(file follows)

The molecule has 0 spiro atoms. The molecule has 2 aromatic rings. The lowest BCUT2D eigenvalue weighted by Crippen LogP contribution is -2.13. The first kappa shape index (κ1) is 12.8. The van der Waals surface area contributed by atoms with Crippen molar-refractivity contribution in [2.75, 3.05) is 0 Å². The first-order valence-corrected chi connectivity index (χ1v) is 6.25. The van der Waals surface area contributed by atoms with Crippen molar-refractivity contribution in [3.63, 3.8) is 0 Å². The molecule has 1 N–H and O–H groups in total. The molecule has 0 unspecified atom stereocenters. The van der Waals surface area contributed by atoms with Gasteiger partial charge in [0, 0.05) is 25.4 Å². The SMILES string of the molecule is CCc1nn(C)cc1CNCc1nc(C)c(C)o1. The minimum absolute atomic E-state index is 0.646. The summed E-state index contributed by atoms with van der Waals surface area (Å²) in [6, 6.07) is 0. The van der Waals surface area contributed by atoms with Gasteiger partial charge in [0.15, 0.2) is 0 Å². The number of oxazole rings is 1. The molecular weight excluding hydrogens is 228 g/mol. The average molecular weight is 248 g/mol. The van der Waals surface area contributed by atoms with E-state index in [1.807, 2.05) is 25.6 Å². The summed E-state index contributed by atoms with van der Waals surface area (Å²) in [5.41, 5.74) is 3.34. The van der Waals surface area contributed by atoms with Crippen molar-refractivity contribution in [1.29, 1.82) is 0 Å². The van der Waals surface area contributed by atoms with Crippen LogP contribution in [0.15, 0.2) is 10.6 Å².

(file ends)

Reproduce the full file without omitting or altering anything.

The molecule has 0 spiro atoms. The molecule has 2 aromatic rings. The lowest BCUT2D eigenvalue weighted by Crippen LogP contribution is -2.13. The first kappa shape index (κ1) is 12.8. The van der Waals surface area contributed by atoms with Crippen molar-refractivity contribution in [2.75, 3.05) is 0 Å². The first-order valence-corrected chi connectivity index (χ1v) is 6.25. The van der Waals surface area contributed by atoms with Crippen molar-refractivity contribution in [3.63, 3.8) is 0 Å². The molecule has 1 N–H and O–H groups in total. The molecule has 0 unspecified atom stereocenters. The van der Waals surface area contributed by atoms with Gasteiger partial charge in [0, 0.05) is 25.4 Å². The SMILES string of the molecule is CCc1nn(C)cc1CNCc1nc(C)c(C)o1. The minimum absolute atomic E-state index is 0.646. The summed E-state index contributed by atoms with van der Waals surface area (Å²) in [6, 6.07) is 0. The van der Waals surface area contributed by atoms with Gasteiger partial charge in [0.15, 0.2) is 0 Å². The number of oxazole rings is 1. The molecular weight excluding hydrogens is 228 g/mol. The average molecular weight is 248 g/mol. The van der Waals surface area contributed by atoms with E-state index in [1.807, 2.05) is 25.6 Å². The summed E-state index contributed by atoms with van der Waals surface area (Å²) in [5.41, 5.74) is 3.34. The van der Waals surface area contributed by atoms with Crippen molar-refractivity contribution in [1.29, 1.82) is 0 Å². The van der Waals surface area contributed by atoms with Crippen LogP contribution in [0.15, 0.2) is 10.6 Å².